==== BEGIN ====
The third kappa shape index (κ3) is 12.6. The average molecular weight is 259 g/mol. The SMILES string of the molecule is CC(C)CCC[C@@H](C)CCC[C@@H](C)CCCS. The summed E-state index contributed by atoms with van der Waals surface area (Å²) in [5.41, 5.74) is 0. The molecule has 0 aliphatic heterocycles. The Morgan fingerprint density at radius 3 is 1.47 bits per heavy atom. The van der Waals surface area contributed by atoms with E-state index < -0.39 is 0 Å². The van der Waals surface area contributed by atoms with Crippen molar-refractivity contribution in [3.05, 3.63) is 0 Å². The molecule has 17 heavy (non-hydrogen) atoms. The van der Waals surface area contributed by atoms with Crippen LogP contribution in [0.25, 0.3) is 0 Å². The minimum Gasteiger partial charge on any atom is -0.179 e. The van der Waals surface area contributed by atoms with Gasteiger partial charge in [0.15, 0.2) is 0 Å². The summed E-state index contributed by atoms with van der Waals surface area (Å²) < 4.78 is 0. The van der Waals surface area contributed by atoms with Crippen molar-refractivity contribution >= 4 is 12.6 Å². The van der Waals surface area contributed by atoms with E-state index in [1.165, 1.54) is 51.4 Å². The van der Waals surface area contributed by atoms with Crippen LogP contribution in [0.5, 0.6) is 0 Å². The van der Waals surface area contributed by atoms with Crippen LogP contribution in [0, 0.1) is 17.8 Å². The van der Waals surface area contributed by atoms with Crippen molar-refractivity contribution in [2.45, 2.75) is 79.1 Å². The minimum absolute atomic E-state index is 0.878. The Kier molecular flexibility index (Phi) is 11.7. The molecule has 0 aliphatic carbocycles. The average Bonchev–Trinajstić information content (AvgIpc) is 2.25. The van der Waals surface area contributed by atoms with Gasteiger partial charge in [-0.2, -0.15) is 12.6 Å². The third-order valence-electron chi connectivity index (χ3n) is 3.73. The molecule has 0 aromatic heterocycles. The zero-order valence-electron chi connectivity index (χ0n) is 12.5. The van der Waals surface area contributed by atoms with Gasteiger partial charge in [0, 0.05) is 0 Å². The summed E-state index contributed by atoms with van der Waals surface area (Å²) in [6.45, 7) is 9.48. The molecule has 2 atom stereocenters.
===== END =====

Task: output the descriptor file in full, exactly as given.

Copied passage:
The third kappa shape index (κ3) is 12.6. The average molecular weight is 259 g/mol. The SMILES string of the molecule is CC(C)CCC[C@@H](C)CCC[C@@H](C)CCCS. The summed E-state index contributed by atoms with van der Waals surface area (Å²) in [5.41, 5.74) is 0. The molecule has 0 aliphatic heterocycles. The Morgan fingerprint density at radius 3 is 1.47 bits per heavy atom. The van der Waals surface area contributed by atoms with E-state index < -0.39 is 0 Å². The van der Waals surface area contributed by atoms with Crippen molar-refractivity contribution in [3.05, 3.63) is 0 Å². The molecule has 17 heavy (non-hydrogen) atoms. The van der Waals surface area contributed by atoms with Crippen LogP contribution in [0.25, 0.3) is 0 Å². The minimum Gasteiger partial charge on any atom is -0.179 e. The van der Waals surface area contributed by atoms with Gasteiger partial charge in [0.15, 0.2) is 0 Å². The summed E-state index contributed by atoms with van der Waals surface area (Å²) < 4.78 is 0. The van der Waals surface area contributed by atoms with Crippen molar-refractivity contribution >= 4 is 12.6 Å². The van der Waals surface area contributed by atoms with E-state index in [1.165, 1.54) is 51.4 Å². The van der Waals surface area contributed by atoms with Crippen LogP contribution in [0.5, 0.6) is 0 Å². The van der Waals surface area contributed by atoms with Crippen LogP contribution in [0, 0.1) is 17.8 Å². The van der Waals surface area contributed by atoms with Crippen molar-refractivity contribution in [2.45, 2.75) is 79.1 Å². The minimum absolute atomic E-state index is 0.878. The Kier molecular flexibility index (Phi) is 11.7. The molecule has 0 aliphatic carbocycles. The average Bonchev–Trinajstić information content (AvgIpc) is 2.25. The van der Waals surface area contributed by atoms with Gasteiger partial charge in [-0.2, -0.15) is 12.6 Å². The third-order valence-electron chi connectivity index (χ3n) is 3.73. The molecule has 0 aromatic heterocycles. The zero-order valence-electron chi connectivity index (χ0n) is 12.5. The van der Waals surface area contributed by atoms with Gasteiger partial charge in [0, 0.05) is 0 Å². The summed E-state index contributed by atoms with van der Waals surface area (Å²) in [6.45, 7) is 9.48. The molecule has 2 atom stereocenters.